DoD and VA struggle to identify and implement the most effective approaches to reach populations at high risk of tobacco use. To overcome those challenges, DoD and VA asked the Institute of Medicine (IOM) to convene a committee to identify ways to maximize the efficacy of their current tobacco-free and smoking-cessation programs and to provide guidance on what future modifications might be most effective. DoD and VA requested that the IOM committee offer recommendations as to how the agencies could work together to improve the health of both active-duty and veteran populations with regard to the initiation and cessation of tobacco use. Specifically, the agencies asked that the committee:

  1. Identify policies and practices that might by used by DoD and VA to prevent initiation of smoking and other tobacco use in the military.

  2. Identify policies or potential barriers that might inhibit broader implementation of evidence-based tobacco-use cessation care in both DoD and VA.

  3. Identify opportunities for increased access to evidence-based smoking and other tobacco-use cessation programs in VA and DoD.

  4. Evaluate changes, including changes in policy, that could help to lower rates of smoking and other tobacco use in military and veteran populations.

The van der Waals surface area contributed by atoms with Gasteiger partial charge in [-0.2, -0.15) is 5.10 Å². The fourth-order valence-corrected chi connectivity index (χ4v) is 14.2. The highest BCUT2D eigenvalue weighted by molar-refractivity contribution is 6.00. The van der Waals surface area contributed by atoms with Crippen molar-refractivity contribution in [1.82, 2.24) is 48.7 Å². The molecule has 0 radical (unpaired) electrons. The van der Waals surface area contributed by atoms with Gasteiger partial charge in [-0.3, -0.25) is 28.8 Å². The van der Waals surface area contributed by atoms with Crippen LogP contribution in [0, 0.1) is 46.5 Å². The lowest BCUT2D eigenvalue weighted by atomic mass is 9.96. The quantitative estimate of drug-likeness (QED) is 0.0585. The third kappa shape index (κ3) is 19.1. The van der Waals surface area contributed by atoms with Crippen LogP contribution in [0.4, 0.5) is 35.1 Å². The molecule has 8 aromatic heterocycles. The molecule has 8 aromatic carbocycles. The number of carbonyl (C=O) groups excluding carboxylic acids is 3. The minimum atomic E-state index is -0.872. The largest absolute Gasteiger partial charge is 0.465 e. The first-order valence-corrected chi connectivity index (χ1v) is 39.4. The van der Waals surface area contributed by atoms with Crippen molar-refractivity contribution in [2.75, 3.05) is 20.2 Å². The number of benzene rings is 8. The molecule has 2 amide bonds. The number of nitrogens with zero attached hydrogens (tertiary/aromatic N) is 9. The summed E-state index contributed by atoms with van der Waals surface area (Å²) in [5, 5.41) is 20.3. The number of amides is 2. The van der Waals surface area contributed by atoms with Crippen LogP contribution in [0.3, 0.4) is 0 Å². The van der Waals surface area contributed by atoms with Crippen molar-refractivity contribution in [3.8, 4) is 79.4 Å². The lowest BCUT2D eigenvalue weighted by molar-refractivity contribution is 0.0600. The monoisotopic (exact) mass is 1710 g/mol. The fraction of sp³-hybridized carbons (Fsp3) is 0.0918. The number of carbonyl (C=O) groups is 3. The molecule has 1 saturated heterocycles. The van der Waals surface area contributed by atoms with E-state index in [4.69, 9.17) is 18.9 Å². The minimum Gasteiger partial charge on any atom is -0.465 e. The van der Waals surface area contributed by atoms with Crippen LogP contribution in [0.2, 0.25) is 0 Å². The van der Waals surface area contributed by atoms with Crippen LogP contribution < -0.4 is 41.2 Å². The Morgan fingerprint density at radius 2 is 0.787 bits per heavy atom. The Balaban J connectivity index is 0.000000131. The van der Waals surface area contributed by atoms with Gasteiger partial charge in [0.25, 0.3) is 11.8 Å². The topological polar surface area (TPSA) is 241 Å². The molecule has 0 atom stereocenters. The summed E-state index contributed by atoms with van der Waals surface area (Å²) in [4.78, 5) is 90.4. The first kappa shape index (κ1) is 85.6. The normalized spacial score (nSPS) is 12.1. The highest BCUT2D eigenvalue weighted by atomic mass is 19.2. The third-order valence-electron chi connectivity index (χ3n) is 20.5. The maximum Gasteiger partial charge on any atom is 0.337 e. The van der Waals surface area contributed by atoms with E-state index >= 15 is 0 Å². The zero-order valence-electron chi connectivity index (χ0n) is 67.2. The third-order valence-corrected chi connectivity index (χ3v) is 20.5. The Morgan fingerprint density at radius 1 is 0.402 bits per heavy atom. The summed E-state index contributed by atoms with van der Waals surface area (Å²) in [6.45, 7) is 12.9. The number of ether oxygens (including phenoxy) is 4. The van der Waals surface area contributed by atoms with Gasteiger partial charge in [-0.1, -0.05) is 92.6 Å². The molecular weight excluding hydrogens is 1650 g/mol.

5. Identify policies and practices that address unique tobacco-use prevention and cessation needs of special populations in DoD and VA, including those with psychiatric or substance-use disorders, those with chronic medical comorbidities, and women.

  6. Recommend research approaches for reducing initiation of tobacco use and promoting tobacco-use cessation.

In response to the agencies’ request, IOM convened the Committee on Smoking Cessation in Military and Veteran Populations, which wrote this report. In reviewing the original statement of task, the committee felt it appropriate to modify the language slightly from “smoking” to “tobacco” so that all tobacco products, particularly smokeless tobacco, would be included; the statement of task above reflects the committee’s modifications. The committee did not modify the language used in the various studies cited in the report; if a published study indicated that smoking was the focus, then the committee cited the study as being about smoking, not tobacco use. The committee was not tasked with assessing the implications of tobacco use on veterans’ disability claims or compensation. And it did not review the health

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